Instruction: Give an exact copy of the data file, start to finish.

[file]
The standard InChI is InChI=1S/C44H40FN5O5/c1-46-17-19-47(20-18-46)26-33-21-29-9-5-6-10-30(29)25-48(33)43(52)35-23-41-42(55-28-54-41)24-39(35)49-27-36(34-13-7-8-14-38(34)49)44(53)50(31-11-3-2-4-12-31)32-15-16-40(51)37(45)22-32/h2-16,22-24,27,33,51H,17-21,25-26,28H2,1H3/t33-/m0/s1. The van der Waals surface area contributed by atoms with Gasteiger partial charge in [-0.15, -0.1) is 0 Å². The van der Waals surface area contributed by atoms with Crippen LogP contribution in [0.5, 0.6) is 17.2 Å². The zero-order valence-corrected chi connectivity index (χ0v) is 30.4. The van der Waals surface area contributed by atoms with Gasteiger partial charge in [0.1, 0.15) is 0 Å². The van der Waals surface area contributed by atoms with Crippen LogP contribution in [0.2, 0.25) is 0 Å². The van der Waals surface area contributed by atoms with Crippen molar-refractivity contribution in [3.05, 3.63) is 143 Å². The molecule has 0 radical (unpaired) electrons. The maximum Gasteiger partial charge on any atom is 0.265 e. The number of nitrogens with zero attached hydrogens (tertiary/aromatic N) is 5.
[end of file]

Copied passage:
The standard InChI is InChI=1S/C44H40FN5O5/c1-46-17-19-47(20-18-46)26-33-21-29-9-5-6-10-30(29)25-48(33)43(52)35-23-41-42(55-28-54-41)24-39(35)49-27-36(34-13-7-8-14-38(34)49)44(53)50(31-11-3-2-4-12-31)32-15-16-40(51)37(45)22-32/h2-16,22-24,27,33,51H,17-21,25-26,28H2,1H3/t33-/m0/s1. The van der Waals surface area contributed by atoms with Gasteiger partial charge in [-0.15, -0.1) is 0 Å². The van der Waals surface area contributed by atoms with Crippen LogP contribution in [0.5, 0.6) is 17.2 Å². The zero-order valence-corrected chi connectivity index (χ0v) is 30.4. The van der Waals surface area contributed by atoms with Gasteiger partial charge in [0.1, 0.15) is 0 Å². The van der Waals surface area contributed by atoms with Crippen LogP contribution in [0.2, 0.25) is 0 Å². The van der Waals surface area contributed by atoms with Crippen molar-refractivity contribution in [3.05, 3.63) is 143 Å². The molecule has 0 radical (unpaired) electrons. The maximum Gasteiger partial charge on any atom is 0.265 e. The number of nitrogens with zero attached hydrogens (tertiary/aromatic N) is 5.